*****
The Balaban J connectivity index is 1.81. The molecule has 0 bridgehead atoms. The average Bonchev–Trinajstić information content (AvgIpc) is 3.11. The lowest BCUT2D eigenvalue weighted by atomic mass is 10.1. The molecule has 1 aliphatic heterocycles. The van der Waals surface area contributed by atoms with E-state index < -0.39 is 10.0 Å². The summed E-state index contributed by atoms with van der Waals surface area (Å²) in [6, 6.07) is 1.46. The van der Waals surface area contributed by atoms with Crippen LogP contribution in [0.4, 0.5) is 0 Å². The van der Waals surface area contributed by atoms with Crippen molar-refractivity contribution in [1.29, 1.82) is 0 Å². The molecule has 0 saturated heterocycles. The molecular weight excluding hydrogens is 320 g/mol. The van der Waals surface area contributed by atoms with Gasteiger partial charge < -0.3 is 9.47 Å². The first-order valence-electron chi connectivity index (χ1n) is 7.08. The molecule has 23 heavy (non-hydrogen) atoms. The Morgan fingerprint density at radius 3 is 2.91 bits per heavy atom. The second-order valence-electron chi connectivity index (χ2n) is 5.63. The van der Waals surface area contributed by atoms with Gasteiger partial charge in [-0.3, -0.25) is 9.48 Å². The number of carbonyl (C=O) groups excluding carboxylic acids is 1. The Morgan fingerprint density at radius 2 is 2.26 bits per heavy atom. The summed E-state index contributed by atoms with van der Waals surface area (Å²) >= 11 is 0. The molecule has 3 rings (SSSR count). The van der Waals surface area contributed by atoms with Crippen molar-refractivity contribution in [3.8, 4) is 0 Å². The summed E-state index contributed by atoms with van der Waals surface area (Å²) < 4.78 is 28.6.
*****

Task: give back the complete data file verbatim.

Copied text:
The Balaban J connectivity index is 1.81. The molecule has 0 bridgehead atoms. The average Bonchev–Trinajstić information content (AvgIpc) is 3.11. The lowest BCUT2D eigenvalue weighted by atomic mass is 10.1. The molecule has 1 aliphatic heterocycles. The van der Waals surface area contributed by atoms with E-state index < -0.39 is 10.0 Å². The summed E-state index contributed by atoms with van der Waals surface area (Å²) in [6, 6.07) is 1.46. The van der Waals surface area contributed by atoms with Crippen LogP contribution in [0.4, 0.5) is 0 Å². The van der Waals surface area contributed by atoms with Crippen molar-refractivity contribution in [1.29, 1.82) is 0 Å². The molecule has 0 saturated heterocycles. The molecular weight excluding hydrogens is 320 g/mol. The van der Waals surface area contributed by atoms with Gasteiger partial charge < -0.3 is 9.47 Å². The first-order valence-electron chi connectivity index (χ1n) is 7.08. The molecule has 23 heavy (non-hydrogen) atoms. The Morgan fingerprint density at radius 3 is 2.91 bits per heavy atom. The second-order valence-electron chi connectivity index (χ2n) is 5.63. The van der Waals surface area contributed by atoms with Gasteiger partial charge in [-0.3, -0.25) is 9.48 Å². The number of carbonyl (C=O) groups excluding carboxylic acids is 1. The Morgan fingerprint density at radius 2 is 2.26 bits per heavy atom. The summed E-state index contributed by atoms with van der Waals surface area (Å²) >= 11 is 0. The molecule has 3 rings (SSSR count). The van der Waals surface area contributed by atoms with Crippen molar-refractivity contribution in [3.8, 4) is 0 Å². The summed E-state index contributed by atoms with van der Waals surface area (Å²) < 4.78 is 28.6.